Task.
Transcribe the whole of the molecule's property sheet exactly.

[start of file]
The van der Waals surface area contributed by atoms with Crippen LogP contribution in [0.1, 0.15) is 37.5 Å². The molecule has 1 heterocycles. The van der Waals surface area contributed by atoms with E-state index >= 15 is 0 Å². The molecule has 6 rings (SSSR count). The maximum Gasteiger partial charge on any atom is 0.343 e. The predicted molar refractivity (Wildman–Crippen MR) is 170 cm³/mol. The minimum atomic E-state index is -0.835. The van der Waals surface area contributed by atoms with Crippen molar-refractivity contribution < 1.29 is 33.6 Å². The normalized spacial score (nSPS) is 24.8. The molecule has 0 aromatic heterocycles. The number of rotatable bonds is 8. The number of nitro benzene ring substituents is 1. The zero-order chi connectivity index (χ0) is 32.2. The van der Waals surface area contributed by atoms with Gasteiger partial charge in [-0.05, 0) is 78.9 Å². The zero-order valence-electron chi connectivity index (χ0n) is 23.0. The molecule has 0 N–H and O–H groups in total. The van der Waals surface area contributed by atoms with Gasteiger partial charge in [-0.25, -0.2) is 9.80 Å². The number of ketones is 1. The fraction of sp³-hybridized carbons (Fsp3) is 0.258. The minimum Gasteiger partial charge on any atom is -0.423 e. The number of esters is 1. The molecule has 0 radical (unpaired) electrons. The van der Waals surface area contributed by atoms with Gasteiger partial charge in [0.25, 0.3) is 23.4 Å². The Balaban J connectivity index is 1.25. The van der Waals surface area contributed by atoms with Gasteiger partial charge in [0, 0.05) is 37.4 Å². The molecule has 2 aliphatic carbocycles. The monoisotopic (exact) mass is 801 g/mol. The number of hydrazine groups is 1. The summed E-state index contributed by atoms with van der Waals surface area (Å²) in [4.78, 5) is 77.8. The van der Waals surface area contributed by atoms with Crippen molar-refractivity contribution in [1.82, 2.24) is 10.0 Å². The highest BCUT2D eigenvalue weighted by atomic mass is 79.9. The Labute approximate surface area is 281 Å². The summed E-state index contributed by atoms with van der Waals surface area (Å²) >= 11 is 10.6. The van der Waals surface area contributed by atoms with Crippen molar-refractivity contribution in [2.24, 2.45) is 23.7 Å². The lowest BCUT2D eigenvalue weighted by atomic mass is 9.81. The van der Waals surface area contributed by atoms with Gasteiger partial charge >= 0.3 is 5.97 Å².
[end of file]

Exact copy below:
The van der Waals surface area contributed by atoms with Crippen LogP contribution in [0.1, 0.15) is 37.5 Å². The molecule has 1 heterocycles. The van der Waals surface area contributed by atoms with E-state index >= 15 is 0 Å². The molecule has 6 rings (SSSR count). The maximum Gasteiger partial charge on any atom is 0.343 e. The predicted molar refractivity (Wildman–Crippen MR) is 170 cm³/mol. The minimum atomic E-state index is -0.835. The van der Waals surface area contributed by atoms with Crippen molar-refractivity contribution < 1.29 is 33.6 Å². The normalized spacial score (nSPS) is 24.8. The molecule has 0 aromatic heterocycles. The number of rotatable bonds is 8. The number of nitro benzene ring substituents is 1. The zero-order chi connectivity index (χ0) is 32.2. The van der Waals surface area contributed by atoms with Gasteiger partial charge in [-0.05, 0) is 78.9 Å². The zero-order valence-electron chi connectivity index (χ0n) is 23.0. The molecule has 0 N–H and O–H groups in total. The van der Waals surface area contributed by atoms with Gasteiger partial charge in [-0.25, -0.2) is 9.80 Å². The number of ketones is 1. The fraction of sp³-hybridized carbons (Fsp3) is 0.258. The minimum Gasteiger partial charge on any atom is -0.423 e. The number of esters is 1. The molecule has 0 radical (unpaired) electrons. The van der Waals surface area contributed by atoms with Gasteiger partial charge in [0.25, 0.3) is 23.4 Å². The Balaban J connectivity index is 1.25. The van der Waals surface area contributed by atoms with Gasteiger partial charge in [0, 0.05) is 37.4 Å². The molecule has 2 aliphatic carbocycles. The monoisotopic (exact) mass is 801 g/mol. The number of hydrazine groups is 1. The summed E-state index contributed by atoms with van der Waals surface area (Å²) in [4.78, 5) is 77.8. The van der Waals surface area contributed by atoms with Crippen molar-refractivity contribution in [1.82, 2.24) is 10.0 Å². The highest BCUT2D eigenvalue weighted by atomic mass is 79.9. The Labute approximate surface area is 281 Å². The summed E-state index contributed by atoms with van der Waals surface area (Å²) >= 11 is 10.6. The van der Waals surface area contributed by atoms with Crippen molar-refractivity contribution in [2.24, 2.45) is 23.7 Å². The lowest BCUT2D eigenvalue weighted by atomic mass is 9.81. The van der Waals surface area contributed by atoms with Gasteiger partial charge >= 0.3 is 5.97 Å².